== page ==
- Longitudinal relations between cognitive bias and adolescent alcohol use
- Addictive Behaviors
- Pages (from-to)
- Document type
- Faculty of Social and Behavioural Sciences (FMG)
- Psychology Research Institute (PsyRes)
Introduction: To prospectively predict the development of adolescent alcohol use with alcohol-related cognitive biases, and to predict the development of alcohol-related cognitive biases with aspects of impulsivity.
Methods: Data were used from a two-year, four-wave online sample of 378 Dutch young adolescents (mean age 14.9 years, 64.8% female). With zero-inflated Poisson regression analysis we prospectively predicted weekly alcohol use using baseline cognitive biases. Additionally, multiple regression analyses were used to prospectively predict the emergence of alcohol-specific cognitive biases by baseline impulsivity and alcohol use.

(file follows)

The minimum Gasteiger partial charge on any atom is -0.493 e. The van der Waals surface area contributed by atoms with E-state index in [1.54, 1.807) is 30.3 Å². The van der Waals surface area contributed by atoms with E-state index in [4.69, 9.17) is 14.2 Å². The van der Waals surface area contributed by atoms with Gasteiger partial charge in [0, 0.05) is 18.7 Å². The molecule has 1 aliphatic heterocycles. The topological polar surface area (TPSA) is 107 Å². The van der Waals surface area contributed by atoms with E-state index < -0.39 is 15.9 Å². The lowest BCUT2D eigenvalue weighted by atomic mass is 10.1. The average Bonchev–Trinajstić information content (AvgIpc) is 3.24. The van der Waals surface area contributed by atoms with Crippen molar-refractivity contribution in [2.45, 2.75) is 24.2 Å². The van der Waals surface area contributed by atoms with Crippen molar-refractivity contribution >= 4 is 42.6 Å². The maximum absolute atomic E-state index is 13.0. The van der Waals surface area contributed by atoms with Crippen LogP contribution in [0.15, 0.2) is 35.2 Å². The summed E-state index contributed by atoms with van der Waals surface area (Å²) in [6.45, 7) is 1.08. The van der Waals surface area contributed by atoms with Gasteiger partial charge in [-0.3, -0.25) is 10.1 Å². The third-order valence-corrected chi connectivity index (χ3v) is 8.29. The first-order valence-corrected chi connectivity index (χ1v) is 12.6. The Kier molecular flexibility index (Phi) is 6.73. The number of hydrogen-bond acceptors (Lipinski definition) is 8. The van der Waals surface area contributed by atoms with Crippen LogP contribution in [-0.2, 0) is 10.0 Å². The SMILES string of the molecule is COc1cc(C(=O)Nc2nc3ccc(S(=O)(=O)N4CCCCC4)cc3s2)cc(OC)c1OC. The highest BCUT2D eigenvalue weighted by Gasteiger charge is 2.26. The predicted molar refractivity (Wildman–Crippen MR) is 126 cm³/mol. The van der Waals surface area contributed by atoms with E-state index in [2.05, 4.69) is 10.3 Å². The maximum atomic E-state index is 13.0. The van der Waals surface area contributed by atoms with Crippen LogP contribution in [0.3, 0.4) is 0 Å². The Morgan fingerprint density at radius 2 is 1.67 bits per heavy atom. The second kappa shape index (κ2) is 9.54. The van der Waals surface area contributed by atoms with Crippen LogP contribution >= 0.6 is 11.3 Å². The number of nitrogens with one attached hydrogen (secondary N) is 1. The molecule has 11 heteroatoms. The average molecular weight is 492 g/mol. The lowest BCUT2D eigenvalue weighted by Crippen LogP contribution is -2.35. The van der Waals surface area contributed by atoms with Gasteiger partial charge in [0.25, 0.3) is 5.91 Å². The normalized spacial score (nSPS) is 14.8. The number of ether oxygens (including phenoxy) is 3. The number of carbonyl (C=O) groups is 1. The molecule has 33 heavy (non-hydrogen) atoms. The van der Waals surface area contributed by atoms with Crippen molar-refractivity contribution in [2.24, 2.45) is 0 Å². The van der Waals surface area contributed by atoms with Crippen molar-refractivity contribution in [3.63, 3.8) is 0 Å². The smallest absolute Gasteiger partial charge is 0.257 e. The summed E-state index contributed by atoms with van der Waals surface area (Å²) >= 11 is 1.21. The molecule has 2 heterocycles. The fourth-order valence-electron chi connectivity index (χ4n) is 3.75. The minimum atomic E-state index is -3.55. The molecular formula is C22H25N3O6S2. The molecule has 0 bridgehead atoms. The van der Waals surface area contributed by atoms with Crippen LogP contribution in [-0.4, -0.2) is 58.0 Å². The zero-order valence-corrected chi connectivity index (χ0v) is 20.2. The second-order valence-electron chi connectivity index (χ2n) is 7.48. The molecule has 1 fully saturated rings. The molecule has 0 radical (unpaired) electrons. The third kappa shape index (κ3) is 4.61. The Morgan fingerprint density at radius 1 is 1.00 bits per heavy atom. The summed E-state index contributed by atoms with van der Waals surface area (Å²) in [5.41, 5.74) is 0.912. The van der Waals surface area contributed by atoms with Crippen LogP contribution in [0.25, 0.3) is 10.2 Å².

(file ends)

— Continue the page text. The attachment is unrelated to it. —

Results: Zero-inflated Poisson analyses demonstrated that the Visual Probe Task reliably predicted weekly alcohol use at different time points. Baseline alcohol use and baseline impulsivity measures did generally not predict alcohol-specific cognitive biases.
Conclusions: The findings of this study indicated that while certain measures of alcohol-related attentional bias predicted later alcohol use in young adolescents, approach biases did not. Baseline measures of impulsivity and alcohol use did not predict later alcohol-related cognitive biases. We discuss implications for cognitive models on the development of cognitive biases and their role in early addictive behaviors.
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